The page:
• List what you know of your target audience (age, interests, motivations)
  • Write down what information they will be looking for that will ultimately lead them to your website
  • List any actions you want them to take on your website
  • If you already have Google Analytics or any usage data available on your current/older site, download critical reports for your website design agency.

Search Engine Optimization

Your web agency should help you with your SEO strategy, but it will be helpful to come to the conversation prepared with a few key details. You know your customer and audience better than anyone, and chances are you have a decent idea of what their user behavior may be when they’re searching for you or a business like you.

  • Compile a list of keywords or keyphrases that your prospects might search when trying to find what you offer
  • Analyze that list and determine if there is any “industry lingo” present that your customers may not be familiar with—make some user-friendly adjustments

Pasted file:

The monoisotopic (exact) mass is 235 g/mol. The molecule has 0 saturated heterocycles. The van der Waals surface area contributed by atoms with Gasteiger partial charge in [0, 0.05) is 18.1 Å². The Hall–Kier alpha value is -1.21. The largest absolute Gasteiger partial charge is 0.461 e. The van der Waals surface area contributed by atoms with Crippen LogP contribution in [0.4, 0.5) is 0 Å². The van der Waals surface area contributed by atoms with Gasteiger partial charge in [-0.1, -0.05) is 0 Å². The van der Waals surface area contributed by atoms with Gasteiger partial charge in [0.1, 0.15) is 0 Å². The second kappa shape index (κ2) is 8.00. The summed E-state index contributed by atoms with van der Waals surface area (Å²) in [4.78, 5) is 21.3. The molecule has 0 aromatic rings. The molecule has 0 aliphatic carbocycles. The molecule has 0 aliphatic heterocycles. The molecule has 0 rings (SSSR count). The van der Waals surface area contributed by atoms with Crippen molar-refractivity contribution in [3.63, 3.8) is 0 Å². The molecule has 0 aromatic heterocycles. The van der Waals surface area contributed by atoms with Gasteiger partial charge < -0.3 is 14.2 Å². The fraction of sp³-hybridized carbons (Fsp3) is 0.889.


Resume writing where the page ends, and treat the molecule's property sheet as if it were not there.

Audit Existing Content

If you already have a website, you already have content on your website. This could be a great place to start—or it could make you realize just how long it’s been since you’ve updated your content. Either way, a website content audit could be really helpful in helping you understand what you want to see on your website moving forward.

Ask yourself these questions:

  • How much content is staying?
  • How much needs to be removed?
  • How much needs minor editing?
  • How much needs either a complete overhaul or new content altogether?
  • Who do you want to be responsible for that content overhaul, your team or your agency?

Consider logos, images, and videos in this audit process too. You’d be surprised how many times an audit has helped a customer realize that they have multiple versions or outdated versions of their logo on their site!

Site Structure